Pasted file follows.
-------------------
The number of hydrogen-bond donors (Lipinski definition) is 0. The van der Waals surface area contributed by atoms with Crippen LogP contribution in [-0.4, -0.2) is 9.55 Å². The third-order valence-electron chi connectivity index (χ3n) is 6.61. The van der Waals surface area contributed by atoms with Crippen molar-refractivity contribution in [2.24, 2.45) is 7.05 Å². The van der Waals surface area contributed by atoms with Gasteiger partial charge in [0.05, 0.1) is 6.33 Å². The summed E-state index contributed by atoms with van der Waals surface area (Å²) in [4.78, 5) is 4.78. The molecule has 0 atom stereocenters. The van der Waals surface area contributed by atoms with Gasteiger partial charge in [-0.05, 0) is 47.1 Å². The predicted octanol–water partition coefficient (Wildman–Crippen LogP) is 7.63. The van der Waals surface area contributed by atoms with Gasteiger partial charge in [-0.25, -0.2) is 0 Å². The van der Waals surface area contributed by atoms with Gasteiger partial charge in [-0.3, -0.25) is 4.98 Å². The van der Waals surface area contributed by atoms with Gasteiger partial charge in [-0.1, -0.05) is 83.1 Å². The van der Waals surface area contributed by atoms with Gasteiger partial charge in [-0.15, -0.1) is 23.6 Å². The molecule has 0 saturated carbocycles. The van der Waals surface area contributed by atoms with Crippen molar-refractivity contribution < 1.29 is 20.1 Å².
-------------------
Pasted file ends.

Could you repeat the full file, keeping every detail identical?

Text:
The number of hydrogen-bond donors (Lipinski definition) is 0. The van der Waals surface area contributed by atoms with Crippen LogP contribution in [-0.4, -0.2) is 9.55 Å². The third-order valence-electron chi connectivity index (χ3n) is 6.61. The van der Waals surface area contributed by atoms with Crippen molar-refractivity contribution in [2.24, 2.45) is 7.05 Å². The van der Waals surface area contributed by atoms with Gasteiger partial charge in [0.05, 0.1) is 6.33 Å². The summed E-state index contributed by atoms with van der Waals surface area (Å²) in [4.78, 5) is 4.78. The molecule has 0 atom stereocenters. The van der Waals surface area contributed by atoms with Gasteiger partial charge in [-0.05, 0) is 47.1 Å². The predicted octanol–water partition coefficient (Wildman–Crippen LogP) is 7.63. The van der Waals surface area contributed by atoms with Gasteiger partial charge in [-0.25, -0.2) is 0 Å². The van der Waals surface area contributed by atoms with Gasteiger partial charge in [-0.3, -0.25) is 4.98 Å². The van der Waals surface area contributed by atoms with Gasteiger partial charge in [-0.1, -0.05) is 83.1 Å². The van der Waals surface area contributed by atoms with Gasteiger partial charge in [-0.15, -0.1) is 23.6 Å². The molecule has 0 saturated carbocycles. The van der Waals surface area contributed by atoms with Crippen molar-refractivity contribution < 1.29 is 20.1 Å².